Before dinner at a friend’s house, he asked me to look at his dog. I did, she was bounding around as Labs do, playing with a smaller dog as if she were smaller and a puppy herself.
“You don’t think she’s ready, do you?” he asked.
“Ready?” It took me a minute to understand what he meant by ready but when I did, I shook my head and said, “No, she’s not ready, she looks good.”
“Ready” in this case meant ready to take to the vet. “Ready” for the last car ride. “Ready” for the last supper.
Since putting down Poco, our 14-year-old blind chocolate Lab, I have become the expert. Sort of the opposite of the dog whisperer — the dog executioner. The canine version of the hanging judge.
I had been in his shoes. A couple of weeks before Poco died, I was looking for guidance myself. When was the right time? I didn’t want to take her in too early and deny her the pleasure of one last sparerib but wait too long and spareribs don’t matter much.
“You’ll know when it’s time,” a friend said but I wasn’t convinced because I wanted somebody to take the ball out of my hands. I wasn’t one of the players who is keen on taking the last shot in the final seconds of the seventh game of the NBA finals with the game on the line.
“Here, you take the shot. I don’t have the guts. I’ll probably throw it over the backboard.”
When it was time for Poco, a friend made the call and we took her in. That made me some sort of de facto expert because now the friend with the bounding, looks-like-a-puppy Lab was asking my opinion.
“She’s still eating,” he said.
I’m not sure what that meant. Labs eat all the time, no matter how many times they ate that day. They’ll eat on their last day and then the day after their last day and then grab a snack on their way to the Rainbow Bridge.
Whether she eats or doesn’t eat is not indicative of anything other than that she’s a Lab and Labs are professional eaters. They eat like Justin Turner hits, or used to hit when sports was sports and June was baseball.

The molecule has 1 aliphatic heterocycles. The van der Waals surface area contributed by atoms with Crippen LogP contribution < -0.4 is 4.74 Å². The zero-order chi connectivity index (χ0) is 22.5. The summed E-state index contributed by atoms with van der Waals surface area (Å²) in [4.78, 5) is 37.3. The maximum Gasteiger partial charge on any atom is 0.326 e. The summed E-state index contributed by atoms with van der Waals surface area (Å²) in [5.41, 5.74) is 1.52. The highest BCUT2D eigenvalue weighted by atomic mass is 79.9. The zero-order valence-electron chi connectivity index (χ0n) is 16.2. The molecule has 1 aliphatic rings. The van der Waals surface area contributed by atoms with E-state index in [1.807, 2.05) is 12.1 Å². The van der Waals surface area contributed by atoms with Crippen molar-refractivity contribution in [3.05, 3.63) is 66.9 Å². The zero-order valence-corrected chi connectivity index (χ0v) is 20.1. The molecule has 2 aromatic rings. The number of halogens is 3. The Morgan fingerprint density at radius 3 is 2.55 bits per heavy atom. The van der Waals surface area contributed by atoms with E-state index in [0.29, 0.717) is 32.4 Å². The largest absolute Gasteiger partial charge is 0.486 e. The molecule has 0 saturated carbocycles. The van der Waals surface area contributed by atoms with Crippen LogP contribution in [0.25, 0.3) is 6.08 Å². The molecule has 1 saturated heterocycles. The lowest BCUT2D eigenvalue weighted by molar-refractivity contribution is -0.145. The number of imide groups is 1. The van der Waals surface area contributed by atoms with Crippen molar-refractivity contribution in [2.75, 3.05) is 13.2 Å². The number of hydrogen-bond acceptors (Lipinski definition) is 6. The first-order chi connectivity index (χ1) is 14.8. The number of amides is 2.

We had a golden retriever, which is marginally like a Lab, at least in terms of this column. Big John once dragged a half-eaten turkey off the counter during Thanksgiving and afterwards polished off a gallon of ice cream for dessert and he still wanted kibble in his bowl that night.
“Look at her move,” I said to the friend with the Lab. “She’s bounding.”
There is a business in this somewhere. Not a business I’m dying to go into but sort of like a homegrown doula or midwife when you can’t get to your vet. The guy you call to make the call.
If I were to do this, when called in on a consultation, I’d bring a stethoscope and a sparerib and I’d leave the stethoscope in the car because I really don’t know what to do with it anyway. If the dog lifted his head off the cement to smell the sparerib, that’s a good sign. If he snatched it out of my hand, I’d leave and say,”Call me in the morning.”
Columns on pets, especially dogs (cats are in second place), find more readers than any other subject. Grandchildren are second. Romance is third.
People love their dogs. Love their dogs and feel especially tender about their older dogs and the prospect of losing them. If pressed, in private, or in a room full of people, they will admit that they like their dogs more than they like their friends and in most cases, their spouses and children.
Several writers said as much, tongue in cheek of course. Thank you for your emails and letters and according to many of you, Poco is probably playing with your dog right now, and one day we shall all be reunited.
Charlie has never had it so good. Charlie, the 4-year-old dachshund/terrier mix, had a couple of down days, or what seemed to be down days, but has bounced back. I took Poco’s big comfortable dog bed and put it on top of Charlie’s so now Charlie has a two-story dog condo, although he has to leap up to get to his second story bunk.
He’s spending more time inside. He sits by my desk when I write. Keeps us company at night when we’re watching “The Wonder Years.” The only thing better than a good dog are two or three good dogs.